“After opening a new package of shoe strings, the robber tied my hands behind my back, told me to sit on the floor of the vault and tied my feet together.
“Mrs. Marilyn Blyler, another teller, returned from the post office and the pair tied her up and closed the vault door.
“At this time a customer John Brantley and his son Walter entered the bank building, and they were herded into the vault  and were quickly followed by Jimmy Fountain, son of President Lawson Fountain.
” The Robbers asked Jimmy how to lock the vault and Jimmy obliged. As soon as the door was locked the robbers made a clean get-a-way.”
Vault prisoners were concerned for the health of Mr. Brantley, who was reported to be in poor health, but he calmed the others by telling them, “It won’t be long before someone comes, because our wives are outside.
Mrs. Brantley came into the office, did not say anything but coughed. Mr. Brantley said “That’s Hazel, and called to her, reported the bank had been robbed and that he and other employees were locked in the vault, and asked her to get the police.
Jackie Giddens came into the bank and Mrs. Bueger told him how to unlock the vault and within thirty minutes from their lock-in they were all free and breathing a sigh of relief.

The five by five foot concrete and steel vault posed no immediate danger, but could have been disastrous if it had not been opened in a short time.

Witnesses all say they had never seen either of the men before, but from accents they were believed to have been from the North. Both were calm, cool, and collected, indicating they were professionals.

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James F. Fountain ~ Postmaster & Pecan Planter

Earlier posts discussed the establishment of the post office in Ray City.  In the 1920s, the Ray City Postmaster was James F Fountain. Later his wife, Mamie E. Fountain, would serve as postmistress. (see Posting Mail at Ray City)James’ extended household included  his wife, as well as his parents, brother and sister, and nephew.  In 1920, James and Mamie did not have any children of their own.

In addition to serving as Postmaster, James F.  Fountain was a farmer, living on a farm he owned free and clear, and farming it on his own account.  His wife was a public school teacher.  All the men in the family were farmers.

James F. Fountain was  one of the first to engage in pecan farming in Berrien County. Pecan trees are known to have been introduced in Georgia as early as 1872, grown from pecans sent from Texas.  They may have been grown here a decade earlier, as pecans are mentioned in a Civil War letter written by John Hagan, of Berrien County, dated June 2, 1862.  Hagan wrote to his wife, Amanda Roberts:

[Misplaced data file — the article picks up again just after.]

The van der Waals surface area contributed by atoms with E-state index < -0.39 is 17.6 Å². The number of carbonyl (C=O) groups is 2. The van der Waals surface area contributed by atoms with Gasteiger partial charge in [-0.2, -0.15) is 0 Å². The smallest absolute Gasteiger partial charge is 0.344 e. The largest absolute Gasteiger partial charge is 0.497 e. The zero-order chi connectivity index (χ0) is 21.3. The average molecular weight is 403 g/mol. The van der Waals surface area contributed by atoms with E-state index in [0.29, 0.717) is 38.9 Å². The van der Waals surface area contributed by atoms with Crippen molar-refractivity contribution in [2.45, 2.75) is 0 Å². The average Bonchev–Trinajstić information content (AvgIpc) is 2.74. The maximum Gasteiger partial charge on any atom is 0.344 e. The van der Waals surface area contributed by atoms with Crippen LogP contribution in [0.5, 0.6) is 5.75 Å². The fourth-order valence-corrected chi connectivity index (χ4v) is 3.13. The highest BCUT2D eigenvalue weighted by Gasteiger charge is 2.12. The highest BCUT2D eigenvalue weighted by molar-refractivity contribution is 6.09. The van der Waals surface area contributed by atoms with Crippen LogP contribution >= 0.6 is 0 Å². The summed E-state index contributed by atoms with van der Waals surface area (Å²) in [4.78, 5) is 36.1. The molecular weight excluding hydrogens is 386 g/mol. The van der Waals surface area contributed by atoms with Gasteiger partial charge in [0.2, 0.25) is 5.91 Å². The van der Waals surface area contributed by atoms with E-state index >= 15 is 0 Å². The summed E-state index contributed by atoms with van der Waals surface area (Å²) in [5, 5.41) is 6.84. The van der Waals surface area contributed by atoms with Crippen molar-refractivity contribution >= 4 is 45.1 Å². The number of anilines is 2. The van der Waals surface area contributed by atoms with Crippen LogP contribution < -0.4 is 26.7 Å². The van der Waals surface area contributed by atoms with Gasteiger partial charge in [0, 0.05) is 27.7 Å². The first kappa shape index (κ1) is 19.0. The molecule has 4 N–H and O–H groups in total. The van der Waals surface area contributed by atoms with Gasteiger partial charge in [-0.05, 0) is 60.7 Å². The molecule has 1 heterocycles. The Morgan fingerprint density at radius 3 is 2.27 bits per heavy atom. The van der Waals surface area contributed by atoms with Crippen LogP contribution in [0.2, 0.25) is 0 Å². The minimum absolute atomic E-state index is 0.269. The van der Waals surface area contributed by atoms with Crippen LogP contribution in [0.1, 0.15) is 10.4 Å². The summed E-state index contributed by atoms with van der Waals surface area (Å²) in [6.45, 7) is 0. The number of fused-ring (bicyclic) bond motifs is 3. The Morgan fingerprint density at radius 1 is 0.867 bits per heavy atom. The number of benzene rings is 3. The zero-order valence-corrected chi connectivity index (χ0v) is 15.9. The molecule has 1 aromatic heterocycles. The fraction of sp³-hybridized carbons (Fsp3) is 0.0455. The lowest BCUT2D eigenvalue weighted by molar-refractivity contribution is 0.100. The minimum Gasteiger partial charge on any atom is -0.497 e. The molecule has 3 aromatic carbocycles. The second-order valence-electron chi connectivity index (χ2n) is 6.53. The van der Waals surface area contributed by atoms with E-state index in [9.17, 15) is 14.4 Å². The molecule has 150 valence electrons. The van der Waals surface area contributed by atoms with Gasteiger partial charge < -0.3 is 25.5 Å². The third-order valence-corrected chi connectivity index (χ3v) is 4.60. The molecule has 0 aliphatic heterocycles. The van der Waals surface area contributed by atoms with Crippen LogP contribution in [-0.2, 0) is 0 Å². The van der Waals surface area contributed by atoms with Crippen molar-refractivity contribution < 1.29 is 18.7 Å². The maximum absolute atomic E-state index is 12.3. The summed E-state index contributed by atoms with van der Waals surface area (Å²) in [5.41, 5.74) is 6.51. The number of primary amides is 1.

“Give my respects to your Uncle Bryant J. Reoberts…Tel him I would like to heare how his little cob corn is doing. Also letter me know if Capt Martin has paid his cotoe [quota] of the precans [pecans] for introductsion.”

By 1909, 10,000 acres of pecan trees were being cultivated in southwest Georgia, and by the 1920s, pecan farms  were spreading into south central Georgia.

The following appeared in the Oct 1, 1923 edition of the Atlanta Constitution:

 Plan Pecan Nursery

Milltown, Ga., September 30.– (Special) — Dr. W. D. Simmons, of Milltown, and Postmaster J. F. Fountain, of Ray City, are planning to begin a pecan nursery on Dr. Simmons’ farm just west of town. They have recently visited nurseries at Thomasville, Blackshear, and other points. The pecan growing has become a lucrative business.

Ballad of Lamar Fountain ~ Escape Artist

From 1968 to 1975 Lamar Fountain escaped from area jails six times to return to his friends and family at Ray City, GA.  Berrien county sheriff Walter J. Gaskins composed the Ballad of Lamar Fountain to tell the story of this extraordinary escape artist.   Fountain once told his jailor, “When I’m in jail, I feel like there’s a 200-pound weight on me. When I get out I feel free.”  In 1975 the story of Lamar Fountain made the national news.

Ballad of Lamar Fountain

Lamar Fountain was not a bad man;
He went to prison in this great land.
Whisky and women were the cause of it all;
That’s been many a man’s downfall.
Poor Lamar Fountain.

Many days and nights have come and gone
Since Lamar left his loved ones at home
He suffered many days and nights away,
Thinking of his parents who were old and gray.
Poor Lamar Fountain.

He escaped first from the Valdosta jail
Because he was unable to make bail.
Some of the leaders of this great land
Have committed crimes much worse than this man.
Poor Lamar Fountain.

A man with no money can only say
With God’s help he’ll be free someday.
As a law-enforcement officer I can’t stand
To see advantage took of any poor man.
Poor Lamar Fountain!